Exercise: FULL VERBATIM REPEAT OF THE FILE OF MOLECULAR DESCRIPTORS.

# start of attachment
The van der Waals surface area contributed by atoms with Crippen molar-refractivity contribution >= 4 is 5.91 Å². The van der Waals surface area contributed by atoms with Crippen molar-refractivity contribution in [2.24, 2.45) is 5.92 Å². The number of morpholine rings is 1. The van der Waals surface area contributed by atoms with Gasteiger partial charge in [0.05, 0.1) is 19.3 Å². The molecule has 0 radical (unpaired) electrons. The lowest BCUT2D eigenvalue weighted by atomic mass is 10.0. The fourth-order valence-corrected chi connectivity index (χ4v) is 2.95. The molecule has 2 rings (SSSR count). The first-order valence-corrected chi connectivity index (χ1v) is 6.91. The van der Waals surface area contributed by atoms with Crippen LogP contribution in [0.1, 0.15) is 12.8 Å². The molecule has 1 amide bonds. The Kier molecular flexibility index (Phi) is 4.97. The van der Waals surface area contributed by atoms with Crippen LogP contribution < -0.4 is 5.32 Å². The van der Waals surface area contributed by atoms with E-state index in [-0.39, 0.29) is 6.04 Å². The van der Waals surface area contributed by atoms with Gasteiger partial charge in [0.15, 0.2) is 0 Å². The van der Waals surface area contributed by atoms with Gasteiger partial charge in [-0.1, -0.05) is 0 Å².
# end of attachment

The van der Waals surface area contributed by atoms with Crippen molar-refractivity contribution >= 4 is 5.91 Å². The van der Waals surface area contributed by atoms with Crippen molar-refractivity contribution in [2.24, 2.45) is 5.92 Å². The number of morpholine rings is 1. The van der Waals surface area contributed by atoms with Gasteiger partial charge in [0.05, 0.1) is 19.3 Å². The molecule has 0 radical (unpaired) electrons. The lowest BCUT2D eigenvalue weighted by atomic mass is 10.0. The fourth-order valence-corrected chi connectivity index (χ4v) is 2.95. The molecule has 2 rings (SSSR count). The first-order valence-corrected chi connectivity index (χ1v) is 6.91. The van der Waals surface area contributed by atoms with Crippen LogP contribution in [0.1, 0.15) is 12.8 Å². The molecule has 1 amide bonds. The Kier molecular flexibility index (Phi) is 4.97. The van der Waals surface area contributed by atoms with Crippen LogP contribution < -0.4 is 5.32 Å². The van der Waals surface area contributed by atoms with E-state index in [-0.39, 0.29) is 6.04 Å². The van der Waals surface area contributed by atoms with Gasteiger partial charge in [0.15, 0.2) is 0 Å². The van der Waals surface area contributed by atoms with Gasteiger partial charge in [-0.1, -0.05) is 0 Å².